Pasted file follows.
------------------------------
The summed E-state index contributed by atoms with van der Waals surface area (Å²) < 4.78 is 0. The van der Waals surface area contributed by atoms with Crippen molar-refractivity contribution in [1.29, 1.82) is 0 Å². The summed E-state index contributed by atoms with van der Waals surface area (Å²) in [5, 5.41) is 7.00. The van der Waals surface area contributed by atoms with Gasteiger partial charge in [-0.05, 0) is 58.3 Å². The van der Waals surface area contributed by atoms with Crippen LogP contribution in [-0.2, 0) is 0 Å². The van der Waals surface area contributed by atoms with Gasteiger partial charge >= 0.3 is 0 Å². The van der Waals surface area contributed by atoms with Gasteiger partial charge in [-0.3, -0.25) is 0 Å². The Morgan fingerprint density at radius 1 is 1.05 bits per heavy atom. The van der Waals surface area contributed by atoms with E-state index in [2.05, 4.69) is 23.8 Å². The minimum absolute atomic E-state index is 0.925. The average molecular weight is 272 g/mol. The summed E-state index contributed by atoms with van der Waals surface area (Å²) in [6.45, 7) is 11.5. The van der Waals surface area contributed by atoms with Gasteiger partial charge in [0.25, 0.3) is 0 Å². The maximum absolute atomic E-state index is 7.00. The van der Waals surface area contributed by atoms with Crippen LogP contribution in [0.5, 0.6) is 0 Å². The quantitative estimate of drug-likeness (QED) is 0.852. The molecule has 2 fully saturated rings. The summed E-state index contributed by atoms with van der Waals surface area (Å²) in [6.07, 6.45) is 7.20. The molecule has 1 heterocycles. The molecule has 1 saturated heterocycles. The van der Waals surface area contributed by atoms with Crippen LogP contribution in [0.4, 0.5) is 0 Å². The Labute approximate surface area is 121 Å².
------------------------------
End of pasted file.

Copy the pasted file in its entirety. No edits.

The summed E-state index contributed by atoms with van der Waals surface area (Å²) < 4.78 is 0. The van der Waals surface area contributed by atoms with Crippen molar-refractivity contribution in [1.29, 1.82) is 0 Å². The summed E-state index contributed by atoms with van der Waals surface area (Å²) in [5, 5.41) is 7.00. The van der Waals surface area contributed by atoms with Gasteiger partial charge in [-0.05, 0) is 58.3 Å². The van der Waals surface area contributed by atoms with Crippen LogP contribution in [-0.2, 0) is 0 Å². The van der Waals surface area contributed by atoms with Gasteiger partial charge >= 0.3 is 0 Å². The van der Waals surface area contributed by atoms with Gasteiger partial charge in [-0.3, -0.25) is 0 Å². The Morgan fingerprint density at radius 1 is 1.05 bits per heavy atom. The van der Waals surface area contributed by atoms with E-state index in [2.05, 4.69) is 23.8 Å². The minimum absolute atomic E-state index is 0.925. The average molecular weight is 272 g/mol. The summed E-state index contributed by atoms with van der Waals surface area (Å²) in [6.45, 7) is 11.5. The van der Waals surface area contributed by atoms with Gasteiger partial charge in [0.25, 0.3) is 0 Å². The maximum absolute atomic E-state index is 7.00. The van der Waals surface area contributed by atoms with Crippen LogP contribution in [0.5, 0.6) is 0 Å². The quantitative estimate of drug-likeness (QED) is 0.852. The molecule has 2 fully saturated rings. The summed E-state index contributed by atoms with van der Waals surface area (Å²) in [6.07, 6.45) is 7.20. The molecule has 1 heterocycles. The molecule has 1 saturated heterocycles. The van der Waals surface area contributed by atoms with Crippen LogP contribution in [0.4, 0.5) is 0 Å². The Labute approximate surface area is 121 Å².